The US Navy began working with bottlenose dolphins and California sea lions in 1960 to help with mine detection and the design of new submarines and underwater weapons.
Tests had been undertaken with more than 19 species of marine mammals, including some sharks and birds, to determine which would be most suited to the work needed doing.
In the end, it was the dolphins' highly-evolved biosonar, which made them helpful for finding underwater mines, and the sea lions' impeccable underwater vision, which made them able to detect enemy swimmers, that saw them come out on top.
And it being the height of the Cold War, the Soviet Navy was not about to risk being left behind.
Retired Colonel Viktor Baranets, who observed military dolphin training in the Soviet and post-Soviet eras, said the mammals were part of the broader Cold War arms race between the US and the USSR. He told AFP: "Americans looked into this first.
"But when Soviet intelligence found out the tasks the US dolphins were completing in the 1960s, the defence ministry at the time decided to address this issue."
In 1965 the Soviet Navy opened a research facility at Kazachya Bukhta, near Sevastopol, to explore the military uses of marine mammals. This was then passed to the Ukrainian Navy after the fall of the Soviet Union, marking the end of the Soviet military dolphin program.
Baranets says the training centre was severely neglected in the coming years, with reports in 2000 that its dolphins had been sold to Iran, with the chief trainer carrying on his research at their new oceanarium.
The Ukrainian navy re-established the centre in 2012, but it came back under Russian control after the country annexed Ukraine's Crimea region in March 2014.
During the Cold War dolphins were used to spot suspicious objects or individuals near harbours and ships, as well as detecting submarines or underwater mines.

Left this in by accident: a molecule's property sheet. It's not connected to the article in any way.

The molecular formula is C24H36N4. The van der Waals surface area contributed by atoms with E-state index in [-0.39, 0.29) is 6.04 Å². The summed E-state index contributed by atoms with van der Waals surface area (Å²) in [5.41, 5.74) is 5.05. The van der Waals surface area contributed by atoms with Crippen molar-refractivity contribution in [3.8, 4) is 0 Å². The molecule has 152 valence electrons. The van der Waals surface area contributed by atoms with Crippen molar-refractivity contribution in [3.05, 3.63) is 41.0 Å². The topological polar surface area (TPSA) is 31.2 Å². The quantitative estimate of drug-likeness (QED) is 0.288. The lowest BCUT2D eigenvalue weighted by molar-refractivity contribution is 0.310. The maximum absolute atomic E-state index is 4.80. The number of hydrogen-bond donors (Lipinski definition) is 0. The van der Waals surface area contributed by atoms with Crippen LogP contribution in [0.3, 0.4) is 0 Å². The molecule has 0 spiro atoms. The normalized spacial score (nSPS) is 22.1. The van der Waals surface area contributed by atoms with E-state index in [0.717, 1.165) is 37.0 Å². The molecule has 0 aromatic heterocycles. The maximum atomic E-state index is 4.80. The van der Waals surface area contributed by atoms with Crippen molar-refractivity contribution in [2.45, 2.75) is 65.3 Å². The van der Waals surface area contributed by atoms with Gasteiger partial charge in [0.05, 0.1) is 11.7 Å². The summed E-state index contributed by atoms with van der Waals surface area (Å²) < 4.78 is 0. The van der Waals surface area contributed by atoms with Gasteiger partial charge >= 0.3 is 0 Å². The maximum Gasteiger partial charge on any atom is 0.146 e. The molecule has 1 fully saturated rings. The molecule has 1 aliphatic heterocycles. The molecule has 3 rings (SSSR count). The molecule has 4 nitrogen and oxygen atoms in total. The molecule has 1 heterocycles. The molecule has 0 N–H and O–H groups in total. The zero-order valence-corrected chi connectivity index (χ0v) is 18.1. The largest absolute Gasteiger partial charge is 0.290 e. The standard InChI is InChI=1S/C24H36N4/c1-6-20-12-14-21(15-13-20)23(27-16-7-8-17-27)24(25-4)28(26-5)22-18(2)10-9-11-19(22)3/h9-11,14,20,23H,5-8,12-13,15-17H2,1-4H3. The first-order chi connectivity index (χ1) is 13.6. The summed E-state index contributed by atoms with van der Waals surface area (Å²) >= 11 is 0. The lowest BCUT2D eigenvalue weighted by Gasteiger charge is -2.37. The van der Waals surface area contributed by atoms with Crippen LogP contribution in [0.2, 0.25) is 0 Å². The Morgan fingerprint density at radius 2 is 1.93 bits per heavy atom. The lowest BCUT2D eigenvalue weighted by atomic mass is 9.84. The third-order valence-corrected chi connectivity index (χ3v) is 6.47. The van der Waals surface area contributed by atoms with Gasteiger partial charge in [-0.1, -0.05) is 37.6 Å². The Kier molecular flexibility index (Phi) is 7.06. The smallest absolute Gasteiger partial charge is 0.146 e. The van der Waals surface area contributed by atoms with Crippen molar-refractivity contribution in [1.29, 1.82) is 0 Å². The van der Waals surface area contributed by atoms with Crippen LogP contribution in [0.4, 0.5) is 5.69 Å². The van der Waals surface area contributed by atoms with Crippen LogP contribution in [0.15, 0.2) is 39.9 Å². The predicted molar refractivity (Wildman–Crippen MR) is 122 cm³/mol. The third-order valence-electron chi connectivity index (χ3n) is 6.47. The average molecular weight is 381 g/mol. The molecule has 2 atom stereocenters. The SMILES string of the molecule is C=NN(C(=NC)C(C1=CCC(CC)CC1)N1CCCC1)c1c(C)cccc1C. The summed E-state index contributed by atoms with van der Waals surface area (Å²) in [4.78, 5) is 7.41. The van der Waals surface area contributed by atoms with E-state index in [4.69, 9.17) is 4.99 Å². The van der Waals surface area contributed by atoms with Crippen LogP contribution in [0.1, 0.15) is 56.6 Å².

Baranets says Soviet combat dolphins were trained to plant explosives on enemy vessels and could detect abandoned torpedoes and sunken ships in the Black Sea.
Russia's defence ministry made some unusual headlines in 2016, meanwhile, after paying £18,000 for five bottlenose dolphins.
America, for its part, trains dolphins as well as sea lions under the US Navy Marine Mammal Program, based in San Diego, California. The US Navy spent $14 million in 2007 on marine mammal research and training programmes.
Military dolphins continue to be used to locate underwater mines, as well as for object recovery and the rescue of lost naval swimmers.
Training of dolphins follows much the same pattern as that of police and hunting dogs.
They are trained to detect underwater mines and enemy swimmers and then report back to their handlers, who give them rewards such as fish on correct completion of a task.
A full-time staff of veterinarians, veterinarian technicians and highly-trained marine biologists care for the US Navy's marine mammals, with doctors and staff on call around the clock in case the animals need care.
Dolphins and sea lions are kept healthy and fit for duty with routine physicals, with nutrition oversight and extensive data collection and management also used to keep them in good shape.